Cook County Strives to Keep Children Well Read and Well Fed

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Candy Cane Learning Center teachers Breauna Gibbs and Katelynn Blunt, produce truck driver Rick Ratliff, and Candy Cane Learning Center Owner and Director Candace Horne display books given to students at the Candy Cane Learning Center in Adel who also receive books and fruit delivered by the Cook County Family Connection produce truck.

By Diana St. Lifer

They say an apple a day keeps the doctor away—but what about an apple and a book? This combination, which nourishes both body and mind, is the goal of Cook County’s Well-Fed & Well-Read initiative, aiming to reach at least 500 low-income children and their families.

Bright from the Start: Georgia Department of Early Care and Learning (DECAL) awarded a $75,000 Community Transformation Grant to Cook County Family Connection to reduce food insecurity for children ages birth to 5 while including literacy materials that promote healthy nutrition and wellness. The 18-month program kicked off in July in the small, rural county.

“Cook has a long history of persistent poverty, with one in three children living below the poverty level,” said Cook County Family Connection Executive Director Zoe Myers. “While our third-grade reading proficiency score has increased slightly, it is still not good.”

In 2019, 28.8% of third graders achieved Proficient Learner or above on the English Language Arts Milestones assessment—up from 16.6% in 2018 but still considerably lower than the state’s average of 42% in 2019.

As a Get Georgia Reading Campaign community, the Collaborative is invested in childhood literacy. “Students who aren’t reading proficiently by the end of third grade are four times more likely to drop out of school and there’s a greater probability of being incarcerated, unemployed, and impoverished,” said Myers. “Our priority is to begin making changes as early as possible.”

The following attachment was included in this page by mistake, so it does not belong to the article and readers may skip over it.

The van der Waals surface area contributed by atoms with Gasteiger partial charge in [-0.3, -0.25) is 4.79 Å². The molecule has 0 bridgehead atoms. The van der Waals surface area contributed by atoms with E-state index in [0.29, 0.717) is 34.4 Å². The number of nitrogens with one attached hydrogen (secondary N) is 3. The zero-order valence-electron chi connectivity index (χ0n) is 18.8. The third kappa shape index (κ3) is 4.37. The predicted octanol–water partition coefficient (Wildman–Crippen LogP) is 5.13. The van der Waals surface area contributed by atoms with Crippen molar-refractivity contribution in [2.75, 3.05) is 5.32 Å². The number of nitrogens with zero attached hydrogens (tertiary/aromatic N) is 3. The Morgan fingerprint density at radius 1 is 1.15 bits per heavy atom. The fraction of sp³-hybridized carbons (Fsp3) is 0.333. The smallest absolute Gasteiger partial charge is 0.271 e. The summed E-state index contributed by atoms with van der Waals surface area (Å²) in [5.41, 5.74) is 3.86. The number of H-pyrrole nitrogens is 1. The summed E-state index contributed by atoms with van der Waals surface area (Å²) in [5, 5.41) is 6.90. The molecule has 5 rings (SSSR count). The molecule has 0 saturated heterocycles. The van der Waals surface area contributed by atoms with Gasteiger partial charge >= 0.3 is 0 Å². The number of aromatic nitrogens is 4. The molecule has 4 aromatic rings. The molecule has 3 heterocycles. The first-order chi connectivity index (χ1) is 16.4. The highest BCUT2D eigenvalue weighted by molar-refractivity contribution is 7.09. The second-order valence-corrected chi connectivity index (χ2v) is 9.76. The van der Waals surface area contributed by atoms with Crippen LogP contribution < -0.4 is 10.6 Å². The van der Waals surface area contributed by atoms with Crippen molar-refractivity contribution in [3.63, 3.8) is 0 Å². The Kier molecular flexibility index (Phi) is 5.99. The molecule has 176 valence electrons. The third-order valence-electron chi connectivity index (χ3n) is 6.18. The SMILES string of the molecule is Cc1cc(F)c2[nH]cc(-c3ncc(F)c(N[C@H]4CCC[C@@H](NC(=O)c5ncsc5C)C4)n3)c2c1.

Cook County Family Connection was one of 17 organizations in the nation to receive funding from the Robert Wood Johnson Foundation and the Urban Institute to conduct research on the local impacts of the pandemic. Their findings showed that 57% of Cook County residents reported struggling with food insecurity in 2020, compared to 16% prior to the pandemic.

As part of the Cook County Family Connection’s Well-Fed & Well-Read initiative, the Collaborative’s produce truck delivers fresh fruits and vegetables along with storybooks to children at various childcare cand preschool sites every month.

The Well-Fed & Well-Read initiative combines healthy nutrition and literacy, including family food drops, on-site food pantries, community gardens, a produce and book delivery truck, nutrition fairs, and cooking classes. Partners include Candy Cane Learning Centers, Cook County Head Start, Cook County Pre-K, the Baby Hornets Program, and the Migrant Education Program.

“We know we have children who are hungry. Families know they need food,” said Becky Ratts, assistant superintendent/federal programs director for Cook County School District. “The well-read part meets a need that some families may not realize. We want them to understand they also need to feed their young child’s brain and help them be ready for school.”

Nearly 60% of Cook’s 3- and 4-year-olds aren’t enrolled in quality preschool. Myers joined Ratts in launching Baby Hornets four years ago for families with children age 4 and under. “We recognize that these children and their families have to be connected into the pre-K pipeline early enough so that by the time they reach kindergarten they’re on the right trajectory to succeed academically,” said Myers.

The program underscores the importance of talking, reading, playing, and engaging with children, and gives caregivers early literacy skills and read-aloud strategies. “We show them how to talk about the pictures, sounds, and rhyming words,” Ratts explained.